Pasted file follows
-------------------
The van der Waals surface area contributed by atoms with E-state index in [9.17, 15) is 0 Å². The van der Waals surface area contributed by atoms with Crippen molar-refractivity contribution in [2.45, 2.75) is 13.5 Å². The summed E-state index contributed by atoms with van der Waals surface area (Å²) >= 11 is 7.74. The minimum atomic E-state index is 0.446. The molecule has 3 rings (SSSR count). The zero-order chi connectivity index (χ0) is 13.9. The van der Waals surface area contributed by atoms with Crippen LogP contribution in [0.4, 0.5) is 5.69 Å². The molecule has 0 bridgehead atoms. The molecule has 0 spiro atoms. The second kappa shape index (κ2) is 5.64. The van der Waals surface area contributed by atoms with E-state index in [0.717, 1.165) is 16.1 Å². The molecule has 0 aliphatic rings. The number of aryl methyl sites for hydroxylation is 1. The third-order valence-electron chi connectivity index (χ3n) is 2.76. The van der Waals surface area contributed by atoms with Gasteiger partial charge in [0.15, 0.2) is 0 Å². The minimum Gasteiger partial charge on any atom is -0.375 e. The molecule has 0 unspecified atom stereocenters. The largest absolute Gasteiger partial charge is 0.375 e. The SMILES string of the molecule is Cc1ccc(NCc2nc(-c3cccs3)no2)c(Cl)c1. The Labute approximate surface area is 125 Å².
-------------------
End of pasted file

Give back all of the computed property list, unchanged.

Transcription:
The van der Waals surface area contributed by atoms with E-state index in [9.17, 15) is 0 Å². The van der Waals surface area contributed by atoms with Crippen molar-refractivity contribution in [2.45, 2.75) is 13.5 Å². The summed E-state index contributed by atoms with van der Waals surface area (Å²) >= 11 is 7.74. The minimum atomic E-state index is 0.446. The molecule has 3 rings (SSSR count). The zero-order chi connectivity index (χ0) is 13.9. The van der Waals surface area contributed by atoms with Crippen LogP contribution in [0.4, 0.5) is 5.69 Å². The molecule has 0 bridgehead atoms. The molecule has 0 spiro atoms. The second kappa shape index (κ2) is 5.64. The van der Waals surface area contributed by atoms with E-state index in [0.717, 1.165) is 16.1 Å². The molecule has 0 aliphatic rings. The number of aryl methyl sites for hydroxylation is 1. The third-order valence-electron chi connectivity index (χ3n) is 2.76. The van der Waals surface area contributed by atoms with Gasteiger partial charge in [0.15, 0.2) is 0 Å². The minimum Gasteiger partial charge on any atom is -0.375 e. The molecule has 0 unspecified atom stereocenters. The largest absolute Gasteiger partial charge is 0.375 e. The SMILES string of the molecule is Cc1ccc(NCc2nc(-c3cccs3)no2)c(Cl)c1. The Labute approximate surface area is 125 Å².